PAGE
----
The Environmental Protection Agency (EPA) has ordered Volkswagen to recall around half a million vehicles in the U.S. because the automotive company installed illegal software designed to evade EPA regulation in many of their vehicles.
According to the The New York Times, this latent software within numerous Volkswagen vehicles switches on emissions control systems only during an inspection. The vehicles emit up to forty times the pollution limit when not under inspection, which violates the EPA’s Clean Air Act. The vehicles included in the recall are four-cylinder Volkswagen and Audi vehicles from the model years 2009 to 2015.
Martin Winterkorn, the chief executive of the German automaker, was contrite in addressing the public on Sunday. “I personally am deeply sorry that we have broken the trust of our customers and the public,” said the German executive. Volkswagen could face billions in fines for this attempt to shirk American environmental regulation.
According to Ferdinand Dudenhöffer, a professor at the University of Duisburg-Esse, this scandal could spell the end for Winterkorn’s job as top executive for Volkswagen. “The timing is extremely unfortunate,” Dudenhöffer remarked in the Times. In recent years, Professor Dudenhöffer said, the U.S. has held diesel engines to higher standards than those applied by European regulators.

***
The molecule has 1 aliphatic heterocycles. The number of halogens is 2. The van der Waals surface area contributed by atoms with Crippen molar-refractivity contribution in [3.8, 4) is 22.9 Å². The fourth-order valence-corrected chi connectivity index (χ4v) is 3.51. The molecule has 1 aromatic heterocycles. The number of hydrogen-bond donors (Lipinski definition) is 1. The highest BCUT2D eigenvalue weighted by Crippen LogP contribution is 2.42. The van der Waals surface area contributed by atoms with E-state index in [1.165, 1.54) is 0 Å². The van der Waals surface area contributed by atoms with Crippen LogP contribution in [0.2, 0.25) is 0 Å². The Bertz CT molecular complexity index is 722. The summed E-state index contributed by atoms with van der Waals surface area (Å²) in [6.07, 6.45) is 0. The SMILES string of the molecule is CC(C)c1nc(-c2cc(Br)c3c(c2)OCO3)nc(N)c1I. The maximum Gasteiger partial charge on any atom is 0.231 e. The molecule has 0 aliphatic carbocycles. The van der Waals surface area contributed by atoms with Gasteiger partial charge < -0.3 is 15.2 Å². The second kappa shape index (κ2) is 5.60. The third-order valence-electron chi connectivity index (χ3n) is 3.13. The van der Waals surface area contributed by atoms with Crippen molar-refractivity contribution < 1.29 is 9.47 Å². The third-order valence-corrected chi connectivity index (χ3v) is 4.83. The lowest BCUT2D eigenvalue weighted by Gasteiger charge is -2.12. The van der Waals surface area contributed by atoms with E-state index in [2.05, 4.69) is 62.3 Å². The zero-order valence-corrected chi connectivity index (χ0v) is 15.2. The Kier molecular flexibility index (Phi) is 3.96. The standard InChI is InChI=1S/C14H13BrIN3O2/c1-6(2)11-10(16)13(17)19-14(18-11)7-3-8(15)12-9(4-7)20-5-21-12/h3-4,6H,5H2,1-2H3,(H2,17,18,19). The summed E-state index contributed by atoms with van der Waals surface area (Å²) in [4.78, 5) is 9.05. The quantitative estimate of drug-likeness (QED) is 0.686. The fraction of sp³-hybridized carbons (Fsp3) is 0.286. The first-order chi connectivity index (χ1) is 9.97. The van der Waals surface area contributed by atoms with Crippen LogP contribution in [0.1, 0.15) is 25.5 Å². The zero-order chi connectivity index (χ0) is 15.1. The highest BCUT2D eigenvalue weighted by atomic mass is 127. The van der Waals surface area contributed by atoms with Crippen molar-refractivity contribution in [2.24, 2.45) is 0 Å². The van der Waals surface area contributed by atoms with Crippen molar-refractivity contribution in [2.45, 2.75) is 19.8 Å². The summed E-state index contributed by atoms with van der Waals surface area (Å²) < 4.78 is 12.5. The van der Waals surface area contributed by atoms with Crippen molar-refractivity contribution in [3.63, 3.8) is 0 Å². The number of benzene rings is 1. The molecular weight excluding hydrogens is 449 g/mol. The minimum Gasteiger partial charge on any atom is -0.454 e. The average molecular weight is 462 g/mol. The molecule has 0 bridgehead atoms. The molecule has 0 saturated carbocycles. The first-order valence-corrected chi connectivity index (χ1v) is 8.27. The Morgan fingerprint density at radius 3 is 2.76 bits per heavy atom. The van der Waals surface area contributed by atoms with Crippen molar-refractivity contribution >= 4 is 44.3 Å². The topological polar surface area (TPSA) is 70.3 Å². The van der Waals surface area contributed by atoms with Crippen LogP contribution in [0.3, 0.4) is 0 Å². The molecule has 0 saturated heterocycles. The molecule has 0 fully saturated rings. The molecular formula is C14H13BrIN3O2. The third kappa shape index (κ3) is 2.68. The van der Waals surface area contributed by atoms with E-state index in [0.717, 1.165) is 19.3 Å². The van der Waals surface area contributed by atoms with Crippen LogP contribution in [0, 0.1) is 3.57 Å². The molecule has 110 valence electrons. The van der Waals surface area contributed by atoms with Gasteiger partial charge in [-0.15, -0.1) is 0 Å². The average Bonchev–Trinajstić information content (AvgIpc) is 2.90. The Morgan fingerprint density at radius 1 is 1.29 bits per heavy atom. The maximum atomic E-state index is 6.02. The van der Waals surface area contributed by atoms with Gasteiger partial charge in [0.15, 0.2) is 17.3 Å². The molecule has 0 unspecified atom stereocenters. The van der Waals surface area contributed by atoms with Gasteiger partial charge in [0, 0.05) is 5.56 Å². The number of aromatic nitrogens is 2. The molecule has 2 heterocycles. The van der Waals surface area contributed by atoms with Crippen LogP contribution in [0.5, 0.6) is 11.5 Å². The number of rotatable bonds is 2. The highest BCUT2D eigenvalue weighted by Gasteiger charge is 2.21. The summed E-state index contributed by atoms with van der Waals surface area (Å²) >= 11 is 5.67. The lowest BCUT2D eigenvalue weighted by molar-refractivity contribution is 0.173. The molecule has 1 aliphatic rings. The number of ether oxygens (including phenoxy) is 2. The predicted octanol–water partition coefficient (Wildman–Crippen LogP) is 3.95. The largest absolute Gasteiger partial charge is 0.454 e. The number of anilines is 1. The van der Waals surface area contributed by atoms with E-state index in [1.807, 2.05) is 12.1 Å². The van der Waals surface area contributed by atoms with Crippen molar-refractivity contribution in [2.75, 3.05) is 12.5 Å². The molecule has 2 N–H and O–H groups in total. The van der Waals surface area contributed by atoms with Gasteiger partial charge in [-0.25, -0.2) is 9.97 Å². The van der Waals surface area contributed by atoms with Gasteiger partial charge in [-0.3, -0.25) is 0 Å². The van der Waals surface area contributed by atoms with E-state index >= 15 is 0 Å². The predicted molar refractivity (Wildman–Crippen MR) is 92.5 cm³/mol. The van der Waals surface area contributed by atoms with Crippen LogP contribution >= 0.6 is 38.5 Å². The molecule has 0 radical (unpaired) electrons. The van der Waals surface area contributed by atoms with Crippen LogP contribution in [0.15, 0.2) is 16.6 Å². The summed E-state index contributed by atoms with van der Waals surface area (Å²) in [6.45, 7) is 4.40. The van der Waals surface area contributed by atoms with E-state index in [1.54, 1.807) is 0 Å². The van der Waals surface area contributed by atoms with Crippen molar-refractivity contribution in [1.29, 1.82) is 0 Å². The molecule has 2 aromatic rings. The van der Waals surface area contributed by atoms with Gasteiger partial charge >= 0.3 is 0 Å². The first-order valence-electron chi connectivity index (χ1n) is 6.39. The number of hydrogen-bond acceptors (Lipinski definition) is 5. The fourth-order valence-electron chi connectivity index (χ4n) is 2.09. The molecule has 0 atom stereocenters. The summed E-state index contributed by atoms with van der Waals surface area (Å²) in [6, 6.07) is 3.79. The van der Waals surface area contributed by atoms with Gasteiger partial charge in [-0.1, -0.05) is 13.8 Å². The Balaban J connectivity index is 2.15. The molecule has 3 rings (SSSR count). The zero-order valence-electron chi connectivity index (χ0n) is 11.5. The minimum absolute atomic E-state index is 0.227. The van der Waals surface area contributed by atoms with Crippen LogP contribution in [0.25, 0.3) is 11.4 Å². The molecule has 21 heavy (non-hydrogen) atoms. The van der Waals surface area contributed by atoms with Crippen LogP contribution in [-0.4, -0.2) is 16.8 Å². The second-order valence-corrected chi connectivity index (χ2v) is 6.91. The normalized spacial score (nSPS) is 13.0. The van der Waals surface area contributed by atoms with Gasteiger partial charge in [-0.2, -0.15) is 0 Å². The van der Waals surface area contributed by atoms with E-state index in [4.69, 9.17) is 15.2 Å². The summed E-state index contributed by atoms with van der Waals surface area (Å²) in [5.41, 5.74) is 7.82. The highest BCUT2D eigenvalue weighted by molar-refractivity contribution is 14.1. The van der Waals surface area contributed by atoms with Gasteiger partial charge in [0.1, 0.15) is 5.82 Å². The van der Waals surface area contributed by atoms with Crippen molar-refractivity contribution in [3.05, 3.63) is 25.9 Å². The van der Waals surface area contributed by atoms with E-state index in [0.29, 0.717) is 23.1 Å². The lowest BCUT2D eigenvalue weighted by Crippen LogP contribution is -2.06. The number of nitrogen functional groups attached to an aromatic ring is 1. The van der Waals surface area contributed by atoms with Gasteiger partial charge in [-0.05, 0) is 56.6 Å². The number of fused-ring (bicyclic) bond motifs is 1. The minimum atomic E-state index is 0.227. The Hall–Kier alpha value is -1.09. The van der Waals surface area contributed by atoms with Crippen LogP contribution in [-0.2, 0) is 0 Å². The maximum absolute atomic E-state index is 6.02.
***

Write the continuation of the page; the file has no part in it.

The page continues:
The illegal software conceals the cars’ nitrogen oxide emissions, a pollutant the Times says contributes to the production of ozone and smog. Ozone and smog are associated with a variety of health issues, including “asthma attacks, other respiratory diseases and premature death.”
Disengaging emissions control increases the automobile’s torque and acceleration, which is likely why Volkswagen installed such software in their vehicles.
The recall covers roughly 482,000 diesel passenger cars sold in the United States since 2009. According to the Times, recalled models “include the 2009-15 Volkswagen Jetta, 2009-15 Beetle, 2009-15 Golf, 2014-15 Passat and 2009-15 Audi A3.”